A thorough exploration of feasible pension reform alternatives in Rhode Island is urgently needed. Unfortunately, the underlying data on historical earnings, job tenure and other information on state pension plan participants has been kept under wraps by the authorities.

This impedes transparency and the ability of state lawmakers to analyze and draw upon new ideas on how to resolve the state’s pension funding dilemma and improve the programs’ financial condition over time. That has to change soon if there is to be any hope of dealing with this crisis.

Jagadeesh Gokhale is a senior fellow at the Cato Institute in Washington D.C.

Hybrid Savings Mean System Failure

The only argument that I’ve heard against my suggestion that the proposed hybrid pension system will be more expensive than the current system is that the hybrid offloads market risk onto the employee, alleviating the risk to the employer (i.e., us, the taxpayers). Moderate Party founder and gubernatorial candidate Ken Block made the point on Anchor Rising, and Gary Morse, pension adviser to the Republican who was almost governor, John Robitaille, called in when I was on Friday’s Dan Yorke Show to make a similar point.

My response has been to suggest that, while the objection may be true, the entire pension reform relies on the 7.5% rate of return that the state’s actuaries have assumed. As a reminder, the current system is a defined benefit plan, which promises employees a certain retirement package; the hybrid system would decrease that benefit but put money into a 401(k)-style plan for each employee to fill in the gap. Right now, the major problem is the liability for defined benefit promises already made, and the hybrid doesn’t make those go away.

Unfortunately, I haven’t come across “what if” data from the actuaries that allows a real comparison of the system’s health with different rates of investment return. One can, however, infer the effect of the Retirement Board’s recent lowering of the return rate assumption from 8.25% to 7.5% from the latest actuarial report. Specifically, the Board dropped the rate of return by 9%, and the normal cost of an active employee’s pension (that is, the percentage of payroll that must be put aside to fund an individual employee’s retirement) went up by 22% for state workers and 18% for teachers.

For an accurate “what if” scenario, the actuaries would have to apply the different assumptions to their models, but purely for the sake of illustrating my point about the cost of the hybrid plan, I’ve assumed that same return-rate-to-normal-cost ratio applies consistently to the equation. If that’s accurate, then the hybrid plan doesn’t cost the taxpayer less than the current system unless the market returns less than 5% on investment:

The solid lines show the effects of an under-performing market on the current defined-benefit plan; the dotted lines show its effects on the hybrid plan. And, yes, the lines do cross eventually. However, under those circumstances, the total cost for the pension system to the employer, even under the reform, will be well above the annual cost that currently has everybody in a panic — over 60% of payroll for teachers and nearing 80% of payroll for state workers:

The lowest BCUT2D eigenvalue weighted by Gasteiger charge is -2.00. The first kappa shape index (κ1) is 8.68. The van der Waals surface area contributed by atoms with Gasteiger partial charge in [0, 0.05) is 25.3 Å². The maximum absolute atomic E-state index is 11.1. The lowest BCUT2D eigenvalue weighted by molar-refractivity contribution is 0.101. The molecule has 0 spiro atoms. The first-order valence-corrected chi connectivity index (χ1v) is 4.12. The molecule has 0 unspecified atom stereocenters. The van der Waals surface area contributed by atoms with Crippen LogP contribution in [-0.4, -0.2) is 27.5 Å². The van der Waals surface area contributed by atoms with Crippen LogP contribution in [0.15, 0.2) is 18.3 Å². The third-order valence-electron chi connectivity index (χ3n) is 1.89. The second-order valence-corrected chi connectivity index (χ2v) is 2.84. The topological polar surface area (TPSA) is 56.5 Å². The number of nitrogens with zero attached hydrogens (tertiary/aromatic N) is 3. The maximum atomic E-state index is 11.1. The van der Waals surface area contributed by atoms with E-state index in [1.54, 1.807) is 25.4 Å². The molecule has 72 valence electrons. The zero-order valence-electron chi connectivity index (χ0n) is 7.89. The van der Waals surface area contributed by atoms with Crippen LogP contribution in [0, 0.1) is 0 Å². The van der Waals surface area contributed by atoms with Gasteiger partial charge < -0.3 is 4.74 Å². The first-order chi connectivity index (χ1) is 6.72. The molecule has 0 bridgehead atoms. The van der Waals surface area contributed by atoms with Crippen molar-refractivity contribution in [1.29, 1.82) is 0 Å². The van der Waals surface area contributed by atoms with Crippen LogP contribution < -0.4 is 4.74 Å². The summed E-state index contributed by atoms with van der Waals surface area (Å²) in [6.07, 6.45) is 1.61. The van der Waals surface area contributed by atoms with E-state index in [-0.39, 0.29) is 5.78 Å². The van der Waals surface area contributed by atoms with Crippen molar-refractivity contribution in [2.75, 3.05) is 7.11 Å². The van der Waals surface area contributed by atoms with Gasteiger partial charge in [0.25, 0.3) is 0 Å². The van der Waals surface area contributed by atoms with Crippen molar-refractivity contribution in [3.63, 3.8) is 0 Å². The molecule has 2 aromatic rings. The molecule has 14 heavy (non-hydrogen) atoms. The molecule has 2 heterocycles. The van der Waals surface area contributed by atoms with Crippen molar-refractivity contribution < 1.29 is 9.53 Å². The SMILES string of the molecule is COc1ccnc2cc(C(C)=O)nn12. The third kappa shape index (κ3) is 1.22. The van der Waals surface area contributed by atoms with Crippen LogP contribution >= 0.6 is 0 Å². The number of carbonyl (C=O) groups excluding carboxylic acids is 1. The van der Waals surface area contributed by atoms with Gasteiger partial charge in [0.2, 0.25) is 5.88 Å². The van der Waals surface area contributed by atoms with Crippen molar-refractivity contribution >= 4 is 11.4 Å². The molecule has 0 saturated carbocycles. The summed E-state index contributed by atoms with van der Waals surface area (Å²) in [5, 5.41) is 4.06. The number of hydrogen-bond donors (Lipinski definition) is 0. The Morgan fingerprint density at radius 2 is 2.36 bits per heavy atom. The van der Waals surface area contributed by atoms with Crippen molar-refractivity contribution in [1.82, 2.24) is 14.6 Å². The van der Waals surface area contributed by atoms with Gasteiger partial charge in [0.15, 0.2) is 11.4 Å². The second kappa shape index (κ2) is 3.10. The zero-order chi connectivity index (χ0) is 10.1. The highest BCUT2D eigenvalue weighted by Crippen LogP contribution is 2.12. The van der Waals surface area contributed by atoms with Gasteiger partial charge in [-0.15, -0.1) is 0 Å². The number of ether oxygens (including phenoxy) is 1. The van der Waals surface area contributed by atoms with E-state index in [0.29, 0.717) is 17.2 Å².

Of course, the solid lines, which track the current system, show just how scary the situation will be if the General Assembly does nothing, and a defined contribution component ought to be part of the solution (if not all of it). That doesn’t mean, though, that reformers should take the system on the table just because it incorporates some worthwhile concepts. If this reform passes, it’ll be years before the panic level rises sufficiently for further action by elected officials, and by that point hundreds of millions of dollars will have been siphoned into untouchable defined-contribution accounts.

As with Cars, a Hybrid Pension System Will Cost More

The complexity of the pension problem comes in the multiplicity of angles from which the numbers can be presented. When it comes to the cost of current employees’ pensions, General Treasurer Gina Raimondo’s hybrid pension system will cost more than the system that’s already strangling Rhode Island.

The headline grabber — because it’s such a large figure — has been the unfunded liability. Essentially, that’s the difference between the benefits promised over the amortization period and the accumulated resources expected to be available to pay them.

It’s critical to realize that both sides of that equation are predictions. General Treasurer Gina Raimondo induced her recent shock to the pension system by leading the Pension Board in a reduction of the predicted annual market return on the system’s investments of just 0.75%, from an 8.25% expected return to a 7.5% expected return. In tweaking its assumptions, the board effectively increased the unfunded liability of state worker and teacher pensions from $5.40 billion to $6.83 billion, according to the most recent actuarial report. The overall problem, however, requires predictions about everything from a female desk clerk’s life expectancy upon retirement in twenty years to the average raise that RI school committees will give to their teachers over the next several decades.